(The only context in which 'legos' is not a word is the one in which you're trying to help the company protect their trademark. To the rest of us, it has always been a word. Although, mind you, I still would never call off-brand plastic blocks 'legos'. I mean, that's just wrong.)

It's 'LEGO bricks' or possibly 'LEGO blocks'.

No, in this comic it's 'LEGO people'. HTH.

Also, while outnumbering the world population may be a first, I wonder how many other humanoid toys have outnumbered the population in the country or region in which they are the most popular. E.g., how many Cabbage Patch Kids existed in the US in 1985?

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No Bag Puns in this Post

Postby Eternal Density » Wed Oct 23, 2013 6:05 am UTC

Antior wrote:By the way, before anyone does something stupid...

'Legos' is not a word. It's 'LEGO bricks' or possibly 'LEGO blocks'.
That was stupid. (And absolutely right. :D)


ETA it's stupid because you said 'before anyone does something stupid' as if that would help avoid argument, which naturally invited argument.
rwald wrote:
The LEGO Group is already the world's largest tire manufacturer


I think Randall meant to say that the LEGO Group is one of the world's smallest tire manufacturers. That is, they manufacturer some of the world's smallest tires.
That's no longer funny.
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Re: 1281: "Minifigs"

Postby Gargravarr » Wed Oct 23, 2013 6:46 am UTC

In related news, Lego Minifigures have become angrier.

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Re: 1281: "Minifigs"

Postby Slothrop » Wed Oct 23, 2013 7:10 am UTC

My googling ability has been through a harsh reality-check this morning. Does anyone know where I can find the time series for average human mass? All of a sudden, figuring out whether we'll at least still outweigh the figures seemed much more important than work.

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Re: 1281: "Minifigs"

Postby Dave Rogers » Wed Oct 23, 2013 7:38 am UTC

I, for one, welcome our new Lego overlords.

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Re: 1281: "Minifigs"

Postby Djehutynakht » Wed Oct 23, 2013 7:39 am UTC

We've seen Toy Story. Pixar is warning us.

They will obliviate us. Just wait...

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Re: 1281: "Minifigs"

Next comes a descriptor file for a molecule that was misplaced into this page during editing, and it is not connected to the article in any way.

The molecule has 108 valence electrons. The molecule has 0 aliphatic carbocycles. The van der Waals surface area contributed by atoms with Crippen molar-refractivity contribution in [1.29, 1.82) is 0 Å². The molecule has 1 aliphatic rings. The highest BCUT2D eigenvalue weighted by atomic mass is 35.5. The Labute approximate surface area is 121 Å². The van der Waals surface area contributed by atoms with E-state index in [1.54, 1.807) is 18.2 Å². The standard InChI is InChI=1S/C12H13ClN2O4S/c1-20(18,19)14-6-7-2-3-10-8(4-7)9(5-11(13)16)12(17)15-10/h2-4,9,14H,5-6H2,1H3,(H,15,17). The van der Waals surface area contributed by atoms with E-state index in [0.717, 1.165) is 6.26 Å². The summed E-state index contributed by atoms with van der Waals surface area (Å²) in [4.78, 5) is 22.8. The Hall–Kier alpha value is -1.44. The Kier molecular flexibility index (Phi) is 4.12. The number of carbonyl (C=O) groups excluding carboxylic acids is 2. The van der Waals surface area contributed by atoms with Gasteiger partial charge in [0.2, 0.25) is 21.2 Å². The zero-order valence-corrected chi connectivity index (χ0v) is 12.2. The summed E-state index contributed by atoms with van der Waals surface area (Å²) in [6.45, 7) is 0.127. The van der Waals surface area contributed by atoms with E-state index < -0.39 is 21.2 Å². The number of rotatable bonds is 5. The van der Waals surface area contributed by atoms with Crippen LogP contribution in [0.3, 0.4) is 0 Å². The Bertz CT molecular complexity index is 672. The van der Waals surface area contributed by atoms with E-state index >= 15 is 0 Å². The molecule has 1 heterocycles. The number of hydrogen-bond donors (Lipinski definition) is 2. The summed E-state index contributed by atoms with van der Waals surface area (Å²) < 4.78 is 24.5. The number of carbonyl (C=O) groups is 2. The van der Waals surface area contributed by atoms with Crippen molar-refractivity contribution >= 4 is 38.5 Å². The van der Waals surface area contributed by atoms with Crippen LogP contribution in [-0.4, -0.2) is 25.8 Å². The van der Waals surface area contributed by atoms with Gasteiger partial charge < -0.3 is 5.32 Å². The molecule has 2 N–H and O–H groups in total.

Postby TG333 » Wed Oct 23, 2013 7:50 am UTC

What makes LEGO people so much better than us is their ability to tread on LEGO bricks all day without shedding a single tear.
I don't wanna hear your excuses! The building has to be at least... three times bigger than this!

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Re: 1281: "Minifigs"

Postby iain_benson » Wed Oct 23, 2013 7:51 am UTC

ps. wrote:(The only context in which 'legos' is not a word is the one in which you're trying to help the company protect their trademark. To the rest of us, it has always been a word.


Possibly in the US, but 'legos' has never been a word in the UK. Nobody would have ever considered pluralising LEGO until the internet happened! I guess we Brits do do strange things with the English language though ... A person tires after too much exercise, but one puts tyres on a car! :roll:

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Re: 1281: "Minifigs"

Postby stickler » Wed Oct 23, 2013 8:13 am UTC

It's 'LEGO' to refer to the bricks. As in "I just stood on some bloody LEGO". It's obvious, do the maths... ;)

I want to start up a secret organisation that no-one knows about, like in fight club. Except with a room LEGO instead of fighting. Being an adult is boring.

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Re: 1281: "Minifigs"

Postby Klear » Wed Oct 23, 2013 8:26 am UTC

Maybe we should stop to consider the consequences of blithely giving lego such a central position in our lives.

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Re: 1281: "Minifigs"

Postby YellowYeti » Wed Oct 23, 2013 8:30 am UTC

stickler wrote:
I want to start up a secret organisation that no-one knows about, like in fight club. Except with a room LEGO instead of fighting. Being an adult is boring.


Shhh! You mean you didn't you get that e-mail? We were wondering why you hadn't turned up....

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Re: 1281: "Minifigs"